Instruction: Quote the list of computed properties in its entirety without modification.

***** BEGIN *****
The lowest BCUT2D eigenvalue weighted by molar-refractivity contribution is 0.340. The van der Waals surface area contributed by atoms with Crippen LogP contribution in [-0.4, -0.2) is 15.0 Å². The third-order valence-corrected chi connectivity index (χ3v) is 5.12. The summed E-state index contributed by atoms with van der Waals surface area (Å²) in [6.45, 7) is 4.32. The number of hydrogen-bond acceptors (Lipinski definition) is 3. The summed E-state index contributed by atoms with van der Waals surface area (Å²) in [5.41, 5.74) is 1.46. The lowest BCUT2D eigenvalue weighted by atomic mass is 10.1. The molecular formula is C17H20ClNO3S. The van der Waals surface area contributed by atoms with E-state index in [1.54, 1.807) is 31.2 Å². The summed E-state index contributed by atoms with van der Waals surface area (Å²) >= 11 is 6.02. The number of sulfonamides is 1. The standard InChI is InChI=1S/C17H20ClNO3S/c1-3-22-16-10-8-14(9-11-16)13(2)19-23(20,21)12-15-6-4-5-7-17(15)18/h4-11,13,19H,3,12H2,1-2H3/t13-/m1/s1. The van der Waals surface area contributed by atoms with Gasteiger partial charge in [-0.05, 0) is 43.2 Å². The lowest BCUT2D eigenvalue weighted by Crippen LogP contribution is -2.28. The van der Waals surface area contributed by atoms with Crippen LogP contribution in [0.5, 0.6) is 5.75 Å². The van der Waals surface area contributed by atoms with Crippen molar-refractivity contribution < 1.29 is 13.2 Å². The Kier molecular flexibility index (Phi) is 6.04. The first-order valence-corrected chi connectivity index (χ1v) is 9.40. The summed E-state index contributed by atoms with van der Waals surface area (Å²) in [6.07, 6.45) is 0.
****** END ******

The lowest BCUT2D eigenvalue weighted by molar-refractivity contribution is 0.340. The van der Waals surface area contributed by atoms with Crippen LogP contribution in [-0.4, -0.2) is 15.0 Å². The third-order valence-corrected chi connectivity index (χ3v) is 5.12. The summed E-state index contributed by atoms with van der Waals surface area (Å²) in [6.45, 7) is 4.32. The number of hydrogen-bond acceptors (Lipinski definition) is 3. The summed E-state index contributed by atoms with van der Waals surface area (Å²) in [5.41, 5.74) is 1.46. The lowest BCUT2D eigenvalue weighted by atomic mass is 10.1. The molecular formula is C17H20ClNO3S. The van der Waals surface area contributed by atoms with E-state index in [1.54, 1.807) is 31.2 Å². The summed E-state index contributed by atoms with van der Waals surface area (Å²) >= 11 is 6.02. The number of sulfonamides is 1. The standard InChI is InChI=1S/C17H20ClNO3S/c1-3-22-16-10-8-14(9-11-16)13(2)19-23(20,21)12-15-6-4-5-7-17(15)18/h4-11,13,19H,3,12H2,1-2H3/t13-/m1/s1. The van der Waals surface area contributed by atoms with Gasteiger partial charge in [-0.05, 0) is 43.2 Å². The lowest BCUT2D eigenvalue weighted by Crippen LogP contribution is -2.28. The van der Waals surface area contributed by atoms with Crippen LogP contribution in [0.5, 0.6) is 5.75 Å². The van der Waals surface area contributed by atoms with Crippen molar-refractivity contribution < 1.29 is 13.2 Å². The Kier molecular flexibility index (Phi) is 6.04. The first-order valence-corrected chi connectivity index (χ1v) is 9.40. The summed E-state index contributed by atoms with van der Waals surface area (Å²) in [6.07, 6.45) is 0.